[ sey-pee-uhns ]
See synonyms for sapience on
  1. great wisdom or sound judgment:He did much to inculcate the image of a good prince, demonstrating his sapience at Oxford and doing justice with rigor and compassion.

  2. the capacity to be self-aware:Language existed long before there was writing, emerging most likely at the same time as sapience, abstract thought, and the genus Homo.

Origin of sapience

First recorded in 1350–1400; from Old French, from Latin sapientia “wisdom,” from sapient-, stem of sapiēns + -ia -ia; see sapient
  • Rarely sa·pi·en·cy [sey-pee-uhn-see] /ˈseɪ pi ən si/ .

Words Nearby sapience Unabridged Based on the Random House Unabridged Dictionary, © Random House, Inc. 2024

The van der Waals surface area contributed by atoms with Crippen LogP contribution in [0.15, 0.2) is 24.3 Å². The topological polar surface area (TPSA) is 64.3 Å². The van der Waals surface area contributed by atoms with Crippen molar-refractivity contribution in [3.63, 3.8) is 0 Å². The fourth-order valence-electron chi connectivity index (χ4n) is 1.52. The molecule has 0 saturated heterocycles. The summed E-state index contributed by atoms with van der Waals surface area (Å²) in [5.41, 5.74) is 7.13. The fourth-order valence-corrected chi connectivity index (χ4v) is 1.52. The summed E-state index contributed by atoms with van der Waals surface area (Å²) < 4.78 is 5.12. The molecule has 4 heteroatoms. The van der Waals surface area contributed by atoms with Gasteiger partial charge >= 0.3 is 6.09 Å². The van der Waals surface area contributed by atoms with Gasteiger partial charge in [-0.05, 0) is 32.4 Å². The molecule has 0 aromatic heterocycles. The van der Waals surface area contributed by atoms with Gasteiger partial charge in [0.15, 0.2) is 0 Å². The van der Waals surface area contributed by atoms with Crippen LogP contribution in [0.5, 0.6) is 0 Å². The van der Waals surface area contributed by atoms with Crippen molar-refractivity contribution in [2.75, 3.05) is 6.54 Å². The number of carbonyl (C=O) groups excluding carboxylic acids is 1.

How to use sapience in a sentence

  • "They come back when they learn to play ball above the ears," retorted Bean with crisp sapience.

    Bunker Bean | Harry Leon Wilson
  • Another is an emblematic representation of the Tower of sapience, each stone formed of some mental qualification.

  • His demure sapience was of the most intense order and it arose out of great mental excitement.

    Shadows of the Stage | William Winter
  • Artemas Ward made people laugh the moment they beheld him, by his wooden composure and indescribable sapience of demeanour.

    Shadows of the Stage | William Winter
  • "She's tremendously admired by some people," said Lady Mollie, shaking her head with a quaint air of sapience.

    Consequences | E. M. Delafield